Art/Abstract – a look at Joan Miró

Joan Miró (1893-1983)

Ballerina II, 1925
Ballerina II, 1925

High up on my trippy wish list is Barcelona.  Not only for fun but to pay a visit to the Fundació Joan Miró and be reminded that life is filled with colour and shape and that the small things in the world are worth noticing and celebrating.

Playful, joyful, energetic and colourful, Joan Miró’s paint language appears very simple – bird, star, sun, moon, figure, colour, surface, and so on. But like the best poets, the artist’s juggling of these elements is sophisticated and playful at the same time. The results are unique, immediately recognizable and vibrant – a delight to behold.miro1

Miró was passionate about art from an early age and after a failed attempt by his family to get him into business, he was allowed to pursue his artistic studies.  His early work was influenced by the Fauve painters and Cubism.  He admired Picasso’s work and eventually left Barcelona to live in Paris where he spent six months of each year, working alongside other artists in relative poverty.  The other half of the year he spent in Spain on the family farm.


Like his fellow Catalan artist, Salvador Dali, Miró is most closely associated with the surrealist movement started by Andre Breton.  While Dali embraced surrealism wholeheartedly, with  Miró it is more accurate to say that surrealism embraced him.

Constantly experimenting in his work, he was careful never to align himself completely with any one art movement. His take on the world is quirky, humorous, child-like in its depiction of subject-matter yet extremely sophisticated in its ability to comment on life’s experiences.

Dali, flamboyant, attention-seeking, extreme, takes us to the edge with paintings that show us a world that is distorted and disturbing.  Miró’s approach is calmer, more playful.  Always his own person, never interested in playing to the gallery, his work feels focused, centred, stable.  His view of the world is uplifting, fun, life-enhancing.

This one is available at Elan Fine Art Gallery - Vancouver
Available at Elan Fine Art Limited,Vancouver

Above all, Miró  reminds  us how important a sense of humour is in life and his brilliant paintings, sculptures, wall hangings and ceramics give us permission to stop taking ourselves so seriously.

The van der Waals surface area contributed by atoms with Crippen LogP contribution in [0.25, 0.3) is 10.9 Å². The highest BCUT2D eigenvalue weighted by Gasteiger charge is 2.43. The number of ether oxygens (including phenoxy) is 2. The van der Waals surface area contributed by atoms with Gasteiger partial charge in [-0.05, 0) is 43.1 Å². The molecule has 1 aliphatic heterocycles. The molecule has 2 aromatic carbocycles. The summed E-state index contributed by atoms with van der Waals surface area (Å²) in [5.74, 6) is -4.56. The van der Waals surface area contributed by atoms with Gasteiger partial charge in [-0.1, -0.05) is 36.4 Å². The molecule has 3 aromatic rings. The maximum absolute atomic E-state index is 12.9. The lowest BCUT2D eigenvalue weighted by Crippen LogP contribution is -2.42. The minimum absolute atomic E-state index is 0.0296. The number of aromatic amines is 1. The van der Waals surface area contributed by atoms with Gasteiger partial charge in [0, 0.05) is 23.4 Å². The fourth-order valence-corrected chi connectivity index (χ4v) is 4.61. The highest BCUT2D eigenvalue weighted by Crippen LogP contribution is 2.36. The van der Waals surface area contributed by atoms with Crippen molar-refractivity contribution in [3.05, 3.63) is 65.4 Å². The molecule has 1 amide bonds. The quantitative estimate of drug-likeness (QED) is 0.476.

Art/Culture/Fashion? – when ART and FASHION collide


Two young designers pay homage to the surrealist with a new collaboration at “Opening Ceremony”.  Opening Ceremony is one of the fashion world’s holy grails – a cult destination shop on a par with 10 Corso Como in Milan, Colette in Paris and Dover Street Market in London, with branches in LA and Tokyo.

bazaar3Humberto Leon and Carol Lim had their heads in the clouds for their new collaboration with the Magritte Foundation. The duo’s favorite paintings by the surrealist adorn clothing of their own design, as well as shoes by Vans, Birkenstock, and Manolo Blanik.

“Opening Ceremony is featuring all things Belgium this year, so it was the perfect moment to celebrate the world of René Magritte,” say the designers. “We’re lifelong fans.”

prices below
prices below

Opening Ceremony was founded in 2002 by two friends from UC Berkeley, Carol Lim and Humberto Leon, as a place to share their passions for travel, art, and fashion. Inspired by a trip to Hong Kong, the two decided to leave their jobs in corporate fashion to realize their unique dream. What began as a single store on a quiet street in downtown New York is now a global community with outposts in New York, London, and Los Angeles, a department store in Tokyo, a wholesale showroom, an in-house clothing line, a blog, an e-commerce site, a TV channel, and an annual magazine.

Opening Ceremony & Magritte dress, $545; Opening Ceremony & Magritte shirt $375; Opening Ceremony & Magritte & Vans sneakers, $135, Source: Harpar’s Bazaar.

Please visit link to previous post – MoMa’s “Magritte: The Mystery of the Ordinary”:

Seen & Surreal – The Mystery of the Ordinary

Art evokes the mystery without which the world would not exist.” – René Magritte

MoMa’s “Magritte: The Mystery of the Ordinary.” On view from September 28th through January 12, 2014 takes a fresh look at early works by Belgian master René Magritte.  The exhibit features more than 80 paintings, collages, and objects made between 1926 and 1938.  If you live in or plan to visit New York during that time you can prepare to be perplexed by images such as ‘lovers kissing through gauzy masks’ & other intriguing pieces.

The son of a man
The son of a man

But surrealisly, how do you feel about Surrealism as an art form?  I remember seeing an exhibit on Surrealism at the Guggenheim many years ago that made me think “what was the artist thinking?” There has to be a story behind it (at least somewhat) but the dreamlike paintings were nonetheless beautiful works of art.  The mystery can be left up to the observer and it can represent many things to many people which is the true beauty of ART.

American artist Jeff  Koons (who owns several Magrittes) explains that Surrealism was the very first art movement that he really responded to and he feels that Surrealism makes people go inward – to dive into the muck and understand themselves – and then return outward with a new sense of self-acceptance.  He says “Art brings you in contact with feeling.  When you see a Magritte, you feel something; you have an experience that can be very, very strong.  He’s very poetic.  One of the beautiful things about his work is that it’s really made for the viewer to participate in.  It’s about creating a shared experience for you to experience this sensation.”(This as told to Lindsay Talbot).

It is what it is....what is it?
It is what it is….what is it then?

Similar to a good author or poet, you want to be drawn in and taken away to somewhere that’s anywhere but here…even if just for a little while.